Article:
Department of Fish and Wildlife issues Chronic Wasting Disease warning

Department of Fish and Wildlife issues Chronic Wasting Disease warning


Photo: Black tailed deer. Photo by Carmel de Bertaut.

Information provided by California Department of Fish and Wildlife

The California Department of Fish and Wildlife (CDFW) said that With California’s Big Game Drawing complete and big game hunters planning in state and out of state hunting trips in the fall, it is reminding hunters once again to be vigilant in helping to keep Chronic Wasting Disease (CWD) out of California.

Chronic Wasting Disease is a fatal neurological disease of deer, elk, moose and reindeer. It has been detected in captive or free-ranging deer in 26 states and two Canadian provinces. The disease spreads through contact with infected animals, tissues and environments. The Department has been testing and monitoring for the disease in California deer and elk herds for more than 20 years with no detections to date.

“Our big game hunters have been incredible partners in this effort and should be proud,” said Dr. Brandon Munk, the Department’s wildlife veterinarian. “The potential for this deadly disease to spread to California remains very real. We all need to remain vigilant and adhere to Chronic Wasting Disease best practices. That includes testing harvested animals, following safety recommendations when cleaning and handling game, knowing and abiding by state regulations when transporting harvested deer or elk meat into California from out of state.”

Get Your Animals Tested

The Department will again staff voluntary Chronic Wasting Disease sampling and hunter check stations throughout the state during upcoming deer seasons. At these locations, hunters can have their deer tag validated while contributing to Chronic Wasting Disease surveillance. A list of sampling locations and dates will be available at the Department’s CWD web page. If hunting out of state, be sure to check with that state’s wildlife agency for any mandatory disease testing or handling requirements in the area you will be hunting. Some states may restrict the movement of an animal carcass or other parts in Chronic Wasting Disease zones. Fish and Wildlife recommends testing any deer or elk harvested in a Chronic Wasting Disease -positive area, whether there is a mandatory test requirement or not. Most states will have information on how to get a deer or elk tested for the disease. Fish and Wildlife does not routinely test out of state animals.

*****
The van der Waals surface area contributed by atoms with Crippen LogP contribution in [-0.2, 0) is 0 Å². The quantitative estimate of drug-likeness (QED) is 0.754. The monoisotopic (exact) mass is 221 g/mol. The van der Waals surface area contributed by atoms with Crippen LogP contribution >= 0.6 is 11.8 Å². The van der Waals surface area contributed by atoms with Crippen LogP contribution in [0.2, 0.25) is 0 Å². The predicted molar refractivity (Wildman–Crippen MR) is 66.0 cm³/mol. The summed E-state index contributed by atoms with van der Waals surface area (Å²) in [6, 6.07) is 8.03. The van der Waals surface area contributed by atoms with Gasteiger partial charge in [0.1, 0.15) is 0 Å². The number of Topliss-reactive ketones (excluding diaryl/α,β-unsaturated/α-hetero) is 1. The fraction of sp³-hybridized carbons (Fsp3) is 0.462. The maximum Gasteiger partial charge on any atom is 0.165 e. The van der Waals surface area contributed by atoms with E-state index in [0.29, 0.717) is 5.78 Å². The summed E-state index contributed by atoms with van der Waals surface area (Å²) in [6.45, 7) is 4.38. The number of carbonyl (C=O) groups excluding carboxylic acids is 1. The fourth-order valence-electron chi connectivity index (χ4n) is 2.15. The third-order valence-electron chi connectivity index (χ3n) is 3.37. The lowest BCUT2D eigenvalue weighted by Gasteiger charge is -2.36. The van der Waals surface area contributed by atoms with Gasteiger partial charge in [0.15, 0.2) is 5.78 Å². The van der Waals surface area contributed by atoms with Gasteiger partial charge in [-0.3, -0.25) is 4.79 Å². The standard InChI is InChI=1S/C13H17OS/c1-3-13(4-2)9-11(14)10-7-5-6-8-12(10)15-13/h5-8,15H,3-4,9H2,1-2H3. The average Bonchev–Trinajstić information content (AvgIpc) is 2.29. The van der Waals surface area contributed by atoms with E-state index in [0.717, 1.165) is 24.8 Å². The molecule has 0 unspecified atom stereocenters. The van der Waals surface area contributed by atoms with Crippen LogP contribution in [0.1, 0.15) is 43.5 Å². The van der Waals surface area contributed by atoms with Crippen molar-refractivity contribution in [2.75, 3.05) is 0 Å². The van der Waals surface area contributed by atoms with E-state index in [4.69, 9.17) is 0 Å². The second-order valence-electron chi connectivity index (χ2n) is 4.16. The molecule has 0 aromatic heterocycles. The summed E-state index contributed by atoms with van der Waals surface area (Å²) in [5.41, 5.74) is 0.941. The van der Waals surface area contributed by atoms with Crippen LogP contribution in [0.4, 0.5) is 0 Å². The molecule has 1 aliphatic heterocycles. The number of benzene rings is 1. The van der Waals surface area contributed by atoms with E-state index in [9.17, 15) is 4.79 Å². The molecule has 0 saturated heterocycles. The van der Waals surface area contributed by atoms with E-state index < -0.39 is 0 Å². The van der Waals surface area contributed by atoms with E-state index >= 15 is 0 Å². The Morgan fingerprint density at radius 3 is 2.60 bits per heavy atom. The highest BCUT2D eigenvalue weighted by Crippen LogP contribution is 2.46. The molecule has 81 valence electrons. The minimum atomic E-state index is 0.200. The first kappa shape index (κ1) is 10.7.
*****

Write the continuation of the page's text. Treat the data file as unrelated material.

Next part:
Use Caution When Handling Game

Hunters are advised to wear gloves when field dressing and processing their animals. A best practice to prevent the movement of Chronic Wasting Disease is to bone out meat from harvested animals, leaving brain, spinal cord, eyes, spleen and lymph nodes where the animal was harvested. Hunters should wash hands and instruments thoroughly after field dressing and avoid eating meat from sick or Chronic Wasting Disease -positive animals.

Report Sick Animals

Report any deer or elk exhibiting abnormal signs via the Department’s online Mortality Reporting system.

Know the Laws When Bringing Deer or Elk Into California

The California Code of Regulations, Title 14, Section 712 governs the importation of hunter-harvested deer and elk into California. It is unlawful to import, or possess any hunter harvested deer or elk (cervid) carcass or parts of any cervid carcass imported into the state, except for the following body parts:

  • portions of meat with no part of the spinal column, brain or head attached (other bones, such as legs and shoulders, may be attached).
  • hides and capes (no spinal column, brain tissue or head may be attached).
  • clean skull plates (no brain tissue may be present) with antlers attached.
  • antlers with no meat or tissue attached, except legally harvested and possessed antlers in the velvet stage are allowed, if no meat, brain or other tissue is attached.
  • finished taxidermy mounts with no meat or tissue attached (antlers in the velvet stage are allowed if no meat, brain or other tissue is attached).
  • upper canine teeth (buglers, whistlers, ivories).

For more information on keeping California’s deer and elk herds safe and free from Chronic Wasting Disease, please visit CDFW’s CWD web page.

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